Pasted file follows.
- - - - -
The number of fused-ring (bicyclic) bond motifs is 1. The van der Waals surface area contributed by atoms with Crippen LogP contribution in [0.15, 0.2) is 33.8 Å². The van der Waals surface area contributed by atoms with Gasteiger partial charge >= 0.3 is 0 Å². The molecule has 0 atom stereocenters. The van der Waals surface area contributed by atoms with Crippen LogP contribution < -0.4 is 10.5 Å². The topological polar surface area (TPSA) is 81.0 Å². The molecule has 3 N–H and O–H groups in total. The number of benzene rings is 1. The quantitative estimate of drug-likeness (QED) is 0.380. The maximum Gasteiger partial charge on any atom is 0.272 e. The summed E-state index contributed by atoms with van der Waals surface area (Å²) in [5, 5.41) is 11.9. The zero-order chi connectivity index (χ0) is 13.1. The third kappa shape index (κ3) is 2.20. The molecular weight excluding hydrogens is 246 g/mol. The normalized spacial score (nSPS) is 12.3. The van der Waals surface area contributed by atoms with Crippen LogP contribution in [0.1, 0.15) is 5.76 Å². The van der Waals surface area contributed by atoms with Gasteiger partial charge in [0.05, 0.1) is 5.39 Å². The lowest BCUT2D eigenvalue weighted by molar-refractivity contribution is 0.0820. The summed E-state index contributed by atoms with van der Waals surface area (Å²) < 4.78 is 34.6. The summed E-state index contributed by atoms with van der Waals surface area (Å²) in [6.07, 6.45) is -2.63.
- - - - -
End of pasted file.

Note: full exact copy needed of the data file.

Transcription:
The number of fused-ring (bicyclic) bond motifs is 1. The van der Waals surface area contributed by atoms with Crippen LogP contribution in [0.15, 0.2) is 33.8 Å². The van der Waals surface area contributed by atoms with Gasteiger partial charge >= 0.3 is 0 Å². The molecule has 0 atom stereocenters. The van der Waals surface area contributed by atoms with Crippen LogP contribution < -0.4 is 10.5 Å². The topological polar surface area (TPSA) is 81.0 Å². The molecule has 3 N–H and O–H groups in total. The number of benzene rings is 1. The quantitative estimate of drug-likeness (QED) is 0.380. The maximum Gasteiger partial charge on any atom is 0.272 e. The summed E-state index contributed by atoms with van der Waals surface area (Å²) in [5, 5.41) is 11.9. The zero-order chi connectivity index (χ0) is 13.1. The third kappa shape index (κ3) is 2.20. The molecular weight excluding hydrogens is 246 g/mol. The normalized spacial score (nSPS) is 12.3. The van der Waals surface area contributed by atoms with Crippen LogP contribution in [0.1, 0.15) is 5.76 Å². The van der Waals surface area contributed by atoms with Gasteiger partial charge in [0.05, 0.1) is 5.39 Å². The lowest BCUT2D eigenvalue weighted by molar-refractivity contribution is 0.0820. The summed E-state index contributed by atoms with van der Waals surface area (Å²) < 4.78 is 34.6. The summed E-state index contributed by atoms with van der Waals surface area (Å²) in [6.07, 6.45) is -2.63.